Karen Trickett and Cam Russell
Octagon Newsletter Ö October 2001
By Wayne Watkins
Over the years we have seen many Victoria MG Club members' MGs and other British cars but there are many we havenít seen. This month we look at the cars of Karen Trickett and Cam Russell.
Karen learned to drive in an Envoy Epic. She really got hooked on British cars when, as a ten year old, she would sit in an MGA coupe owned by a family friend over for visits. Later when she earned her license she was assigned the home farm task of hauling goats around in the Epic. Shades of Heartbeat. (I had an Envoy Epic once and it had an unusual odour - I wonder.) Karenís first car of her own was a 1965 TR4A that needed lots of work. After some refurbishing and new paint Karen decided to sell the TR and travel to Europe. The TR is still here, somewhere out on the Peninsula. In the mid eighties Karen joined our club having just purchased an MG TD that needed a "ton of work" and had bulgy bald bias ply tires. After she looked closely at the Sparksí TD as well as TDs of other club members, she realized the extent of the task before her. The project went on hold for a while and then went full steam ahead in 1993 when Karen became very active in Victoria MG Club activities.
Yes, you know the TD as it is today - affectionately known as "Granny" (or "Clipper T" in MG Club tours CB language). The colour is Clipper Blue and always attracts a crowd at our own or out of town club events.
Cam had five Minis by the time he was nineteen. He had his first Mini, a 1963 model at age fourteen. He was apparently hooked on Minis at age twelve when he was waiting for his Dad to complete the purchase of a 1969 Mini Van. Thatís Mini Van, not minivan! Apparently Cam provided some excitement as he activated the starter with the salesman charging across the parking lot after him. Camís first funkana?!?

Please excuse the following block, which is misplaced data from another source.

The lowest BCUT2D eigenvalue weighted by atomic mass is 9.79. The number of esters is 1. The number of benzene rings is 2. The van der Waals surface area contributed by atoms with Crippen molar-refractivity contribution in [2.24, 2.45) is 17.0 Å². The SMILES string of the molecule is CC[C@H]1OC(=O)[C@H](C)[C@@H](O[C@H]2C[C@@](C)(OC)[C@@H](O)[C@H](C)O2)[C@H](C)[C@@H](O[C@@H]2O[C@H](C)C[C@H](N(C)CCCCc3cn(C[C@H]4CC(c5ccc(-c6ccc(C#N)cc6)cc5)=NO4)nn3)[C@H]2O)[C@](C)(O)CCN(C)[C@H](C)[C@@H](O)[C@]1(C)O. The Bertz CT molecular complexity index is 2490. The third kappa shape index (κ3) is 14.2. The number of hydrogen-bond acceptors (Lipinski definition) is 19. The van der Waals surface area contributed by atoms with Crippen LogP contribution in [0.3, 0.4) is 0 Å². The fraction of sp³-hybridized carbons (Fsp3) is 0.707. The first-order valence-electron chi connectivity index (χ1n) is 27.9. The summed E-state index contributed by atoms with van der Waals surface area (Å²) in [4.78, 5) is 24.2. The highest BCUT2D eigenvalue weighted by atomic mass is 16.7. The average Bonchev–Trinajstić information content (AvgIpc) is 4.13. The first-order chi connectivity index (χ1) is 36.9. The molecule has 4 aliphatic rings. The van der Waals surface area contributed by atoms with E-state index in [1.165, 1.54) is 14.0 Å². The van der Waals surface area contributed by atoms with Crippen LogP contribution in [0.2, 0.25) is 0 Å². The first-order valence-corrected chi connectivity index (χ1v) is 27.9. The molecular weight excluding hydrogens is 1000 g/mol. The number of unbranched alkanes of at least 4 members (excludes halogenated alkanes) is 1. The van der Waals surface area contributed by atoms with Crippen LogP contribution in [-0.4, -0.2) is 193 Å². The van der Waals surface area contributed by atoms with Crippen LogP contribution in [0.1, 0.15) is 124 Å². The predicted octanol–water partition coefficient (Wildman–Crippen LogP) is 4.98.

On a family trip to England, Cam went shopping for Mini parts. He had to buy an extra suitcase to carry back a Weber carb and manifold, four adjustable Spax shocks, a cam and four fender flares. When home, he took out the speedometer to make room for the Weber which now protruded into the passenger area. That became apparent when the Weber backfired through the open stack, virtually into the faces of Cam and his bewildered† passenger. Moving on, Cam then bought a TR4 complete with bent frame for $1,200. After two summers and a winter of no top driving, Cam sold the TR for $1,600 and went off to university and took a break from British cars as daily repairs would have interfered with studying (and pub nights). He also bought a 1962 MGB which he still has today, although it is down to a "basic tub" waiting for a unique wooden body which is "in progress".
Karen and Cam can be seen motoring around either in the TD at moderate speeds or in their totally stock unmodified Sprite ("Spritely") at significant speeds at Western Speedway or Camosun College slaloms.
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